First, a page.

1. Hey, can you please introduce yourself?
Hi! My name is Florian and I’m originally from an area in Germany called the Ruhr Valley. Formerly known for lots of mining, it has transformed into a large population hub with lots of universities around. This is where I studied IT Security (I guess you call it Cybersecurity these days) at Ruhr University Bochum.
After finishing my Master’s degree there, I got the opportunity to move to Sydney, Australia to work for a software company called Atlassian, initially as part of their detection & incident response team which tries to detect bad guys hacking into the company. I later transitioned to the preventive side trying to stop the bad guys from getting in in the first place.
While still in Sydney, I transitioned into a remote role and subsequently relocated to Adelaide in January 2020 which is where I am now.
2. What motivated you to choose remote working?
My dog 😅 No seriously, I didn’t expect to become a remote worker. But when I got my dog (a gorgeous Border Collie called Loki), I started out working from home while he was a puppy with the aim to transition back to 4 days in office and one day working from home. However, when I tried to go from 2 days a week in the office to 3 days, I realised how much of my energy is drained by the daily commute and the busy life of the city centre.
So I asked my manager if we could stick to a 2:3 split, where I come into the office on Tuesdays and Thursdays and work from home on the other days. It worked so well, I did this for over a year and it slowly emerged that I would like to become a full-time remote employee. Sydney just wasn’t the place for me, but I wanted to stay with Atlassian and so I worked with my manager on the transition.
3. What were your initial months like? Did it live up to your expectations?
Because the transition was over such a long time, I was well prepared for remote life. In fact, we even did a 6-week trial period where I was already working like a remote employee without moving away. This gave my manager and myself the confidence that this was the right step.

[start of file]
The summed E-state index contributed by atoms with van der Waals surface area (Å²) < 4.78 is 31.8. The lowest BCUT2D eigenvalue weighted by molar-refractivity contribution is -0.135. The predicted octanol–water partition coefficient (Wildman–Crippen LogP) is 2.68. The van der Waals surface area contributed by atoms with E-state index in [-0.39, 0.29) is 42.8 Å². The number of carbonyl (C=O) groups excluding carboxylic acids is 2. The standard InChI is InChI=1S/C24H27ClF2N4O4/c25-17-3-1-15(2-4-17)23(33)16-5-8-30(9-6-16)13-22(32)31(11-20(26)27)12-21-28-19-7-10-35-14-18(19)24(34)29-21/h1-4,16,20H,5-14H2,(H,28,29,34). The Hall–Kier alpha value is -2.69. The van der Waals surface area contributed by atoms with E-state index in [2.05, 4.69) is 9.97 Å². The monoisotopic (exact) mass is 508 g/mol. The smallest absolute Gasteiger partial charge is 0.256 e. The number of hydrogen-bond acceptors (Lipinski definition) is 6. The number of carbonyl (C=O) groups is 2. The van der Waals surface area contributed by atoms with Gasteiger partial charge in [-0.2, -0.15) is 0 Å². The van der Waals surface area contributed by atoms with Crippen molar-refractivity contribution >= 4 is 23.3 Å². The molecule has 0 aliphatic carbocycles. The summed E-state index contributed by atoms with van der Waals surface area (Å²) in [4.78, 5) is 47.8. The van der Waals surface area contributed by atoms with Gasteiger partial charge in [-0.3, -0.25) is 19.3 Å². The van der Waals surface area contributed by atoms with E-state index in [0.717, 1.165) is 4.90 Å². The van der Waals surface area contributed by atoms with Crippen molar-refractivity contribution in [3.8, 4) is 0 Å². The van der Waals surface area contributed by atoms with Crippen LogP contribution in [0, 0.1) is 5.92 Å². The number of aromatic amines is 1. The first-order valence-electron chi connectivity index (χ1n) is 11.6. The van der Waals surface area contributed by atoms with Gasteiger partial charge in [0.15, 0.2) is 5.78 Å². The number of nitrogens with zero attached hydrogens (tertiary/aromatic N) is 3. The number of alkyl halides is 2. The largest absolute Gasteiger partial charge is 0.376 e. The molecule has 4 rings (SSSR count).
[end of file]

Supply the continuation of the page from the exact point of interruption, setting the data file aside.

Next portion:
I then pulled the trigger and moved to Adelaide and so far it has been an entirely positive experience. In all fairness though, shortly after my move, Australia went into lockdown and now that everyone is remote, those of us who have prepared are actually at a slight advantage (we had an office set up and a life organised around remote work). Long-term the jury is still out on whether this is going to work out, but I’d say the odds are in my favour.
4. How did you find remote working roles?
Like I said above, I didn’t really set out to become remote, it was a sort of natural evolution. However, it definitely helped that I was not the first person on my team to make this transition as well as having an employer who is generally open to the idea for teams that think they can make it work.
5. What have been the best, good and worst aspects of remote working for you?
My favourite part of working remotely has to be the flexibility that comes with it. It’s what everyone says because it’s true. This is augmented by having no commute (although I miss having that dedicated time to listen to my podcasts and audiobooks) and the fact that my dog is around me all the time. Due to the fact that my day is often a lot of meetings, I don’t find that I feel socially isolated. On the contrary, I have many days where I feel exhausted at the end of the day and I’m glad to have some quiet time. In my free time, I go out with friends and I used to have house mates while I was living in Sydney.
Being remote allowed me to live where I want and now I get to live outside of a busy city centre and have nature right around the corner.
The worst part is working with teams that aren’t quite as remote-friendly as my own and my role is quite cross-functional. While these teams try to be accommodating, the fact that they are not used to it means they regularly huddle in meeting rooms and I am “big head on screen”. If they don’t make an effort to include me, then I have a hard time chiming in, especially if the discussion is more passionate, for example on a controversial topic.
6. What tools do you swear by while working remotely?
Unsurprisingly, Slack and Zoom are at the top of the list. Without those, I couldn’t do my job. Naturally, as we are the company that makes Jira, that’s where we track our work. We have the team-internal mantra of “no ticket, no work” meaning that if there was no ticket that you can’t expect anyone to know you were working on it. This is something we’ve had independently of remote work, since we are also a globally distributed team, but it has certainly helped me.